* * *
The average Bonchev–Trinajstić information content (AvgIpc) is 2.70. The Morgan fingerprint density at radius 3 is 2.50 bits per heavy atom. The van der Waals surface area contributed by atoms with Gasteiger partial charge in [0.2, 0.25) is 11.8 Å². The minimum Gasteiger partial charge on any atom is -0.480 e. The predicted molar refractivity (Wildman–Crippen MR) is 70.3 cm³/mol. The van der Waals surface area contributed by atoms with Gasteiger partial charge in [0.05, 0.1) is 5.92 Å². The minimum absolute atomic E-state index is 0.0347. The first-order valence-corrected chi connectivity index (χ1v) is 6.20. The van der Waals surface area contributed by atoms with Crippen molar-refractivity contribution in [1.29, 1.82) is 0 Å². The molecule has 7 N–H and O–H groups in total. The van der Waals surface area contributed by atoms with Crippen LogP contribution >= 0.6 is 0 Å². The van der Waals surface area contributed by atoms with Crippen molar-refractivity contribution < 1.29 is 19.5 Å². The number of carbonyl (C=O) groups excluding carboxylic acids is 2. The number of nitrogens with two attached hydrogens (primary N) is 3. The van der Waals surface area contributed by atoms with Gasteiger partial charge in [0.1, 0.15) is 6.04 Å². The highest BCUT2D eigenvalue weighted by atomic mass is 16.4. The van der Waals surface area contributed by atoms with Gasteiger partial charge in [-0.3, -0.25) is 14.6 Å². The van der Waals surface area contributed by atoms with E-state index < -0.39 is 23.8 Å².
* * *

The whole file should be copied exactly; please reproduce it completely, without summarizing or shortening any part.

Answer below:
The average Bonchev–Trinajstić information content (AvgIpc) is 2.70. The Morgan fingerprint density at radius 3 is 2.50 bits per heavy atom. The van der Waals surface area contributed by atoms with Gasteiger partial charge in [0.2, 0.25) is 11.8 Å². The minimum Gasteiger partial charge on any atom is -0.480 e. The predicted molar refractivity (Wildman–Crippen MR) is 70.3 cm³/mol. The van der Waals surface area contributed by atoms with Gasteiger partial charge in [0.05, 0.1) is 5.92 Å². The minimum absolute atomic E-state index is 0.0347. The first-order valence-corrected chi connectivity index (χ1v) is 6.20. The van der Waals surface area contributed by atoms with Crippen molar-refractivity contribution in [1.29, 1.82) is 0 Å². The molecule has 7 N–H and O–H groups in total. The van der Waals surface area contributed by atoms with Crippen LogP contribution >= 0.6 is 0 Å². The van der Waals surface area contributed by atoms with Crippen molar-refractivity contribution < 1.29 is 19.5 Å². The number of carbonyl (C=O) groups excluding carboxylic acids is 2. The number of nitrogens with two attached hydrogens (primary N) is 3. The van der Waals surface area contributed by atoms with Gasteiger partial charge in [0.1, 0.15) is 6.04 Å². The highest BCUT2D eigenvalue weighted by atomic mass is 16.4. The van der Waals surface area contributed by atoms with Gasteiger partial charge in [-0.3, -0.25) is 14.6 Å². The van der Waals surface area contributed by atoms with E-state index < -0.39 is 23.8 Å².